Time-lapse imaging was performed for 48 hr, and immediately thereafter, cultures were fixed and immunostained for cTnT and Ki67. We first examined the time-lapse videos for CMs undergoing complete cell division (karyokinesis plus cytokinesis), and identified the two daughter cells by using the grid coordinates (Video 3–5). By correlating the last frame of each time-lapse video (Figure 3A–C) with cTnT staining, we revealed that the dividing CMs (tdTomato positive; Figure 3A′,B′,C′) lost cTnT expression, either completely (Figure 3A′′,B′′), or partially (Figure 3C′′). This result is consistent with a CM dedifferentiation process, in which CMs, originating from the Myh6 lineage, lost cTnT expression (Figure 3A′′,B′′,C′′). Furthermore, the majority of these cells expressed Ki67 on all three matrices, indicating that these CMs maintain a proliferative potential (Figure 3A′′′,B′′′,C′′′).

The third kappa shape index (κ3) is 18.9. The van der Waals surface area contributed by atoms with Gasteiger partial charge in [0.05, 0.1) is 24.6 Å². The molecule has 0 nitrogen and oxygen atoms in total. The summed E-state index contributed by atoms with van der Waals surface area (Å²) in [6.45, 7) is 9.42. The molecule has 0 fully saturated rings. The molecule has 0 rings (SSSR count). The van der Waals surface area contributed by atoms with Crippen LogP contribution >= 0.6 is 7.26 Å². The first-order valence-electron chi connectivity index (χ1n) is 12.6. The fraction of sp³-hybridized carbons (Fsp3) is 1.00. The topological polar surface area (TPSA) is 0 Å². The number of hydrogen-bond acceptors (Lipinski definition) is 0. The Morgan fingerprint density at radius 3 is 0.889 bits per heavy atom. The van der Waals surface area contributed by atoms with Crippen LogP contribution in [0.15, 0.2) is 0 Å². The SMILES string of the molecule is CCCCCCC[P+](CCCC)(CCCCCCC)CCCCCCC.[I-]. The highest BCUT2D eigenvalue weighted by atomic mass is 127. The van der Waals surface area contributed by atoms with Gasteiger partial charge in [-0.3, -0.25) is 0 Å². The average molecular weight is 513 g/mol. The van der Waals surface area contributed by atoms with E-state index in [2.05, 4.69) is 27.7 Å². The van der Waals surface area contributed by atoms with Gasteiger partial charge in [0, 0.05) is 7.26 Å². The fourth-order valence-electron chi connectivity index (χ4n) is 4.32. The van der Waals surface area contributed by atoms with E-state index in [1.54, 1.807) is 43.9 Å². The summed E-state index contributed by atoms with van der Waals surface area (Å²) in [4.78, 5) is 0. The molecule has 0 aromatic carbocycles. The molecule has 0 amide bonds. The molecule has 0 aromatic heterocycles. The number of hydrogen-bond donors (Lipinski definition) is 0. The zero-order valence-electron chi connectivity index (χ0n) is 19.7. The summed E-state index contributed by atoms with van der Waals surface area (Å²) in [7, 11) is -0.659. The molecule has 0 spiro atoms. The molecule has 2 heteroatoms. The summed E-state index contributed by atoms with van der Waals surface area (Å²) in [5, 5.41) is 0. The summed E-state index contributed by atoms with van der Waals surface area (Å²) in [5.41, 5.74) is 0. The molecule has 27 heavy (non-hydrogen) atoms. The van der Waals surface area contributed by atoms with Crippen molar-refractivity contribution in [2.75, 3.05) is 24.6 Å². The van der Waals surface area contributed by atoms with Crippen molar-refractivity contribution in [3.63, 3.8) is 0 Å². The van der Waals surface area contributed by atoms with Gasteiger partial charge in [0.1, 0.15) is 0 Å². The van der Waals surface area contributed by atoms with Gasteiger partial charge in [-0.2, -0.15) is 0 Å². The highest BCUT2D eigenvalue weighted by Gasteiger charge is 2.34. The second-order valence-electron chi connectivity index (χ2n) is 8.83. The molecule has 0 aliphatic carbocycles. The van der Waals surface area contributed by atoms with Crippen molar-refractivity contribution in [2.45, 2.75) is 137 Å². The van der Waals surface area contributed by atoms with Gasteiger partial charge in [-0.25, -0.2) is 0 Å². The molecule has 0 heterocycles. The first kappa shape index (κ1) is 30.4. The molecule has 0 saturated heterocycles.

To quantify CM dedifferentiation on the different matrix rigidities, we performed immunofluorescence analysis of P1 CMs cultured on the different substrates. We counted the number of tdTomato+/cTnT− CMs (Figure 3D,E) or MHC− (Figure 3F,G). A ∼twofold increase in CM dedifferentiation (Tomato+/cTnT− and Tomato+/MHC−) was observed on the 20 kPa, and an ∼1.5-fold increase, on the 5 kPa matrices, relative to the rigid matrix (Figure 3E,G). Moreover, all Myh6 lineage-positive (tdTomato+) CMs in the culture expressed Nkx2.5, indicating that these cells derived from the cardiac lineage (Figure 3H). Our findings, showing dividing CMs that downregulated cTnT and/or MHC sarcomeric proteins and express Nkx2.5, strongly suggest that the compliant matrices promote the dedifferentiation of CMs, consistent with their role in promoting cytokinesis (Figure 3I).